The Case for Miracles presents evidence of the Creator’s activity in the world
Lee Strobel was once a hard-nosed atheist reporter, but was led to faith by the evidence he saw for the truth of the Christian faith. Since then, he has written a whole series of books examining whether elements of the Christian faith hold up to critical scrutiny. The latest, The Case for Miracles, follows the successful method of interviewing skeptics and experts to present and answer the hard questions, to allow the reader to come to a conclusion.
The case against and for miracles
To understand what the objections to miracles are, he first interviewed Michael Shermer, the editor of Skeptic magazine, to understand the atheist argument against miracles. Among Shermer’s points were that he had prayed for a miracle for his then-girlfriend, who didn’t receive a miracle, so his experience suggested that miracles didn’t take place. As his faith waned in God, his lack of belief in a God who performs miracles led to a lack of belief in miracles themselves. And he believes that claimed miracles are often badly documented and likely can be explained by natural causes.
Then Strobel interviewed Craig Keener, author of a two-volume study on miracles, the most comprehensive of its kind. Keener defends the existence of the God of the Bible and His activity in the world. He pointed to numerous medically verifiable healings of things like blindness and deafness that are not susceptible to the psychosomatic placebo effect like back pain and migraines might be. He also points to a great many miracles in developing countries in areas where medical care is not as available.
Then he interviewed Candy Gunther Brown about the efficacy of prayer. She has designed experiments that show when Christians who believe in a God who answers prayer pray for people undergoing medical treatment, their outcomes are better, with fewer complications, than a control group. She debunks one study which claims to show no effect—but that study utilized an unorthodox group that does not believe in prayer. She claims that the only thing we can learn from that study is “how not to conduct a study of Christian prayer” (p. 131). He then interviewed a missionary to Muslim people who spoke about miracles on the mission field.
The miracle of creation
When most people think of miracles, they think of the biblical stories of Jesus walking on water or turning water into wine. But as we point out in our creation presentations, the first miracle of Jesus presented in the Gospels is creation itself (John 1:3). Strobel interviews physics professor Michael Strauss, who speaks about how the universe itself points to design, and how natural laws can’t explain the origin of the universe.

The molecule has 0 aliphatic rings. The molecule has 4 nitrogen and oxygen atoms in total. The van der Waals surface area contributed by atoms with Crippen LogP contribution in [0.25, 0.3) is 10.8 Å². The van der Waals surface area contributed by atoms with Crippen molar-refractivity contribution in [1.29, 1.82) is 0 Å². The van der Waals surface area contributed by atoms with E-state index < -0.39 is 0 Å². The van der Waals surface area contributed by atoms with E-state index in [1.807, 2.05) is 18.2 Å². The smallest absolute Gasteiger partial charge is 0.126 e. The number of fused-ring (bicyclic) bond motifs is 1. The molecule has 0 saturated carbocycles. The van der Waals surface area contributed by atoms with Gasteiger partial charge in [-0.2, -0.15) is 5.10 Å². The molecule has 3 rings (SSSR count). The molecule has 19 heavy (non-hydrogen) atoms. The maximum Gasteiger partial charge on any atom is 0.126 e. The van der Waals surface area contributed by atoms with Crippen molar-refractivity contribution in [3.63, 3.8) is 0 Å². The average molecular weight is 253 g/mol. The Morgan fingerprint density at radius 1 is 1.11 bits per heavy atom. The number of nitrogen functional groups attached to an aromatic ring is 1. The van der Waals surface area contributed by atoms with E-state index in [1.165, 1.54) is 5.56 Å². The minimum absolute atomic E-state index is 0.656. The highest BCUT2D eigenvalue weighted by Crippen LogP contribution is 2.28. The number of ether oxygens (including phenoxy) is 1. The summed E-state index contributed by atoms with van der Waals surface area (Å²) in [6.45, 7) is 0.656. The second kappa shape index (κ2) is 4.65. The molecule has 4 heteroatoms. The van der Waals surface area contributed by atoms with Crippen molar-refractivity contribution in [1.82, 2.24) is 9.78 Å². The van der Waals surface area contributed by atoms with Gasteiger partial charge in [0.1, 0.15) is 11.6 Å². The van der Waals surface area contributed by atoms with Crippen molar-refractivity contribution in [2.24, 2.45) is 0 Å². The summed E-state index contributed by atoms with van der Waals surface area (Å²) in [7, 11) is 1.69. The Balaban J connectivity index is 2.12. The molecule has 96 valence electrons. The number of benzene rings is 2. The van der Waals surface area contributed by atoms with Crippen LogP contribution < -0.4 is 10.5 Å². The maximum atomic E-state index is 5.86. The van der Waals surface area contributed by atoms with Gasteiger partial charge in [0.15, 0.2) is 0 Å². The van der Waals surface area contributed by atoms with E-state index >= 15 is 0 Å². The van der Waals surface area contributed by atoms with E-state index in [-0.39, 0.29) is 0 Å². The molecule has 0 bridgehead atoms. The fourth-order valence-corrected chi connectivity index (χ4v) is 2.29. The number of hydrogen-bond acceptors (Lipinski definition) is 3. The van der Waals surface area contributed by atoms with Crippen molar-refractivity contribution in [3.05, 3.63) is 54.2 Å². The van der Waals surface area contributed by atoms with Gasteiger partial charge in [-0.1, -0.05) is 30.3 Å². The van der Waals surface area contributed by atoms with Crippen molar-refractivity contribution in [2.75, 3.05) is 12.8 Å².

Unfortunately, both Strauss and Strobel accept the Big Bang and the billions of years that go along with it. This means that the chapter is fatally flawed for biblical creationists, because along with the billions of years you get death before the Fall. We’ve written a lot about the problems with the big bang (see What are some of the problems with the ‘big bang’ hypothesis?), and in particular with Strobel’s acceptance of long ages that even undermine his own expert’s answers. However, when he speaks about how the universe is fine-tuned for life, he uses a lot of the same arguments creationists would (see The universe is finely tuned for life)
The miracle of the resurrection
The most important miracle the Bible records is the resurrection of Jesus Christ. Without this miracle, we could not be saved (1 Corinthians 15). Strobel interviews former cold-case detective J. Warner Wallace, who talks about the evidence for the resurrection of Jesus as a historical event, and for the Gospels as eyewitness accounts of that historical event.
He also debunks various attempts to explain away the resurrection. It doesn’t work to say that Jesus didn’t really die on the cross, but only ‘swooned’—the Romans knew how to kill people, and knew the difference between a nearly dead person and a corpse. Various conspiracies are vanishingly unlikely because they would require the cooperation of many people, none of whom cracked even when they faced death for their preaching. And various hallucination theories don’t explain how groups of people witnessed the resurrected Christ.
When miracles don’t happen
A lot of people object to the miraculous and faith because they prayed for a miracle and didn’t get it. He interviews Roger Olson and Douglas Groothuis, and they cover several issues that are helpful. However, because they don’t have a biblical view of creation, they end up not being able to explain why a good God would allow bad things to happen in the first place, which is a more foundational issue than why God doesn’t send miracles to subvert the bad things once they happen.
A fairly good resource flawed by compromise
Like the other books in the series, The Case for Miracles is an accessible introduction to some of the issues and answers some key objections to the miraculous. However, the lack of a biblical view of creation means that its usefulness is limited for biblical creationists.